Frequently Asked Questions

What documents will I be required to sign at closing?

On closing day anyone named on the Deed of Trust and Note must attend the closing to execute the documents.  Documents will vary depending on the type of transaction.  The following is a general list of the documents to be signed at closing:

HUD-1 (Settlement Statement)

This form, required by federal law, itemizes the charges and credits to be given to the buyer and seller. It will also indicate the amount of money the buyer needs to bring to closing.  The settlement statement is completed by the title officer who conducts the closing and both the buyer and seller must sign it.

Promissory Note

The mortgage note represents your promise to pay the lender according to the agreed terms and any penalties assessed for default. Again, the terms of the loan are set forth, including the date on which your payments must be made and the location where they must be sent.  

Deed of Trust

The mortgage of "deed of trust" is the legal document that secures the note and gives the lender a claim against your house if you default on the note's terms. In effect, you have possession of the property, but the lender has partial ownership, called an encumbrance, until the loan has been fully repaid.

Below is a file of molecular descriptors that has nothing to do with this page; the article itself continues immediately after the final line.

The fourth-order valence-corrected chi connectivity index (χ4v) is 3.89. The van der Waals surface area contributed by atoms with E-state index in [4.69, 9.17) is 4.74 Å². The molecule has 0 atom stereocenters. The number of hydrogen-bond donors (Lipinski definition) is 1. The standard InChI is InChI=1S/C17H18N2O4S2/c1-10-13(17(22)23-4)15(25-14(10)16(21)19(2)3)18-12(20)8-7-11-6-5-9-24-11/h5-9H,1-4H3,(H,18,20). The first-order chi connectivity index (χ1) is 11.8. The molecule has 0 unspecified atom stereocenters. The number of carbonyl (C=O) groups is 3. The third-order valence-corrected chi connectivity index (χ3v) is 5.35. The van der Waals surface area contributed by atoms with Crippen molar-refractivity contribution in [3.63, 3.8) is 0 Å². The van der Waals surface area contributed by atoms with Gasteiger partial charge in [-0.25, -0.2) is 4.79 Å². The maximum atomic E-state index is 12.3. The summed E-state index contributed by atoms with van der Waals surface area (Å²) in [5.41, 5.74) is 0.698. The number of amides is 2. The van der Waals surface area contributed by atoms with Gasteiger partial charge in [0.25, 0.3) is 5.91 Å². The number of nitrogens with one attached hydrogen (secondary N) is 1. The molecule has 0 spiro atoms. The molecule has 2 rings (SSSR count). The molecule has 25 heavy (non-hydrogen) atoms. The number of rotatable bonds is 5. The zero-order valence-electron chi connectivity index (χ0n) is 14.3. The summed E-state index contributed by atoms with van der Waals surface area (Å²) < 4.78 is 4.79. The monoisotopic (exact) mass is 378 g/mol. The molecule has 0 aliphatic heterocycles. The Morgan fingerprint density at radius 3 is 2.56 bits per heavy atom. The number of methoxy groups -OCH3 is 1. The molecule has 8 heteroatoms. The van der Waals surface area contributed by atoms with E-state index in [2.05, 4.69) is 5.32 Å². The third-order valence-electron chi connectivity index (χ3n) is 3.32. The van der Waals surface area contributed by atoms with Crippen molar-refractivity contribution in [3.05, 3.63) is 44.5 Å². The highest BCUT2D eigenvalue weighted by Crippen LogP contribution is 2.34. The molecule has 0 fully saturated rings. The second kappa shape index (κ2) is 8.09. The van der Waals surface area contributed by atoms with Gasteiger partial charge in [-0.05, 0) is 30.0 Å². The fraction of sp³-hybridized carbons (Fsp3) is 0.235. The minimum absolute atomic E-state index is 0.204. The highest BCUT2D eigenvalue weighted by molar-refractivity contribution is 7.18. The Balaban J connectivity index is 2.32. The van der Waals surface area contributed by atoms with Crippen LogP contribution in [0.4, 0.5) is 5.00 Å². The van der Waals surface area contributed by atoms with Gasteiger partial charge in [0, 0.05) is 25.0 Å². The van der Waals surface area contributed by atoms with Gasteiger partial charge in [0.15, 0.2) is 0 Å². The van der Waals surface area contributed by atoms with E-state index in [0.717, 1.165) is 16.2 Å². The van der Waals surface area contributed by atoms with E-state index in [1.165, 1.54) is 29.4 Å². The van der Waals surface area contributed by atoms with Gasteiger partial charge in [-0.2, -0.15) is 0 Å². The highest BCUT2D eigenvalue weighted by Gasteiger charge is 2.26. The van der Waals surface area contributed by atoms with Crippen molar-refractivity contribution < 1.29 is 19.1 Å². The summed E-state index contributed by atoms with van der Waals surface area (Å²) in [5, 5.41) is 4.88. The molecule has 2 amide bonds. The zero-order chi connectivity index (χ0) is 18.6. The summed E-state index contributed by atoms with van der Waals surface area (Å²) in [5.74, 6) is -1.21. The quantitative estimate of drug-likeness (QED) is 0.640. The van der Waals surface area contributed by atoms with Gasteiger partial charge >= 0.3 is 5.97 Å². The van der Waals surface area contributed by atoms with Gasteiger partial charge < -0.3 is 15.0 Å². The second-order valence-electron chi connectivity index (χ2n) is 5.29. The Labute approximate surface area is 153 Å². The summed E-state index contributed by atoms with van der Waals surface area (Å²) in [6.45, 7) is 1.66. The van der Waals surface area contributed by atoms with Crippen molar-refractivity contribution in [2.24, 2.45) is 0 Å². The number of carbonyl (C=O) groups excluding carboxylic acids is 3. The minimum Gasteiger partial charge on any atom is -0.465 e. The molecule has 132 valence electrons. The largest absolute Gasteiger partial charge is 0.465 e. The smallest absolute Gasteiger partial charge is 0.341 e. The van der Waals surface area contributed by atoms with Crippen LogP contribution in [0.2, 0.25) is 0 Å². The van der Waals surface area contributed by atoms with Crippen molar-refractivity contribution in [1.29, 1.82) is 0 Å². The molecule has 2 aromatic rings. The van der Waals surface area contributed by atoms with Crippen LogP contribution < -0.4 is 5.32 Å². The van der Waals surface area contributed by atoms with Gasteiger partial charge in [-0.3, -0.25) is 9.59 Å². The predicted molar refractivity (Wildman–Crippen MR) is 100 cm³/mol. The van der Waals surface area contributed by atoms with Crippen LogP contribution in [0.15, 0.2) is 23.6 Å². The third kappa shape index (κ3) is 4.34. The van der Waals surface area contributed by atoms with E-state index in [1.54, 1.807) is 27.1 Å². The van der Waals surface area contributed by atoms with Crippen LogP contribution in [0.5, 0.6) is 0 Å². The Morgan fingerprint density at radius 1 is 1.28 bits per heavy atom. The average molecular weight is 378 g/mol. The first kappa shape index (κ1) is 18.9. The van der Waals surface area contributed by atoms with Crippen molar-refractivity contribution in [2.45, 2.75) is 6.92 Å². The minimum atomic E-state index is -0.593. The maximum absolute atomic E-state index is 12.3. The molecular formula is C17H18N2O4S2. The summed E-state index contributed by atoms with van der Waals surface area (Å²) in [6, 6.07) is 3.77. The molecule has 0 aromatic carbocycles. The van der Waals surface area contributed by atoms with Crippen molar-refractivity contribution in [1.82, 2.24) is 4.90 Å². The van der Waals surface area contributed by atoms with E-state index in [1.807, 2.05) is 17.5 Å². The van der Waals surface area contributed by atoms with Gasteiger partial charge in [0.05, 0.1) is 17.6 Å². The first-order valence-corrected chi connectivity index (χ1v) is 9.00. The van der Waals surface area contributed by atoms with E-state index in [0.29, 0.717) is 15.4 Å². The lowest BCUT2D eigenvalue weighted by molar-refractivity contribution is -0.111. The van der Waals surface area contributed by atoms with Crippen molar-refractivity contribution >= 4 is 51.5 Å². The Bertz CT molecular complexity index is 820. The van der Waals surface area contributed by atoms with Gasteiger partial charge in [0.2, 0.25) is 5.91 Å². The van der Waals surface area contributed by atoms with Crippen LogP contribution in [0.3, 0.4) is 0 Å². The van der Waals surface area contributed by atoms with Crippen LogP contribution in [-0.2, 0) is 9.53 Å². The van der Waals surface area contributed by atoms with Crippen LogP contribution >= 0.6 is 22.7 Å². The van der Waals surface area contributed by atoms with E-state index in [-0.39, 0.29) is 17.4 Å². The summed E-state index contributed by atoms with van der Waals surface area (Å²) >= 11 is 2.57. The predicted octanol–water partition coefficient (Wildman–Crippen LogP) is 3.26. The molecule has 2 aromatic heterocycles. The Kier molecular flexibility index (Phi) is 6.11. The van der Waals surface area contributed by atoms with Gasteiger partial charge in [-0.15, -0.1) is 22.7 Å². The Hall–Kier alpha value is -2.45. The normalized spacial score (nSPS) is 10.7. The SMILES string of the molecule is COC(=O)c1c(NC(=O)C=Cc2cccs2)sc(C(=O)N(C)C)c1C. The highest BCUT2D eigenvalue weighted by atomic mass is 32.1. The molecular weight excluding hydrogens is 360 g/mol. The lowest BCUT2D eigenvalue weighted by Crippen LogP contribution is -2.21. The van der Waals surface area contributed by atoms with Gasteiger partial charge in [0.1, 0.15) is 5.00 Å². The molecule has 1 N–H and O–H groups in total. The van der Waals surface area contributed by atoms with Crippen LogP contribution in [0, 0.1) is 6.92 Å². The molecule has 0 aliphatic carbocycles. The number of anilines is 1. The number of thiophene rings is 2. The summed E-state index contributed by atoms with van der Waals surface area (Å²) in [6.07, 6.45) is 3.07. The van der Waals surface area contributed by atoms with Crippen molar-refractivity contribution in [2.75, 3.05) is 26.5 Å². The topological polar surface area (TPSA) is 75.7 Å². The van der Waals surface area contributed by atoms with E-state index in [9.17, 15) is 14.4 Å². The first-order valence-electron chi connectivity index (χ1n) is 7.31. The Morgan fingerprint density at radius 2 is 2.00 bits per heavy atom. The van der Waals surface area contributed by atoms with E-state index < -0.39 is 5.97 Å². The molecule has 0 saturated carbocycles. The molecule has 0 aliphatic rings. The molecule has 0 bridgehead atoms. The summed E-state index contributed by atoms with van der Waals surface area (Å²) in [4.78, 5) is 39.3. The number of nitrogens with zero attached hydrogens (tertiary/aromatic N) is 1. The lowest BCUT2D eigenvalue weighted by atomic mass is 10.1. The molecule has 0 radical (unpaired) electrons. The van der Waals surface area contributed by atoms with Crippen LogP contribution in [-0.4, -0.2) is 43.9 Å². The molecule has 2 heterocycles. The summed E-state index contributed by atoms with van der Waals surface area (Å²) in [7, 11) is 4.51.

Truth-in-lending (TIL) Statement

The Truth-in-Lending Statement is required by federal law. It must be provided to all loan applicants within three business days of receiving their initial application. It discloses the annual percentage rate (APR), which reflects the cost of your mortgage as a yearly rate. This rate may be higher than the interest rate stated in your mortgage because the APR includes any points, fees, and other costs of credits. The TIL Statement also sets forth the other terms of the loan, including the finance charge, the amount financed, and the total payments required.

Affidavits

You may be asked to sign numerous affidavits where you, the buyer, promise that you intend to occupy the home, that there are no side agreements between you and the seller, that you did not borrow money for your down payment, that you are still employed and that you agree to sign or initial corrected documents or sign any necessary additional documents.  The seller will also sign an affidavit that to the best of their knowledge, no other liens or title disputes exist against the property.

The Warranty Deed

The seller signs this document to transfer title to the buyer.  It contains the legal description of the property being transferred and is recorded in the county courthouse where the property is located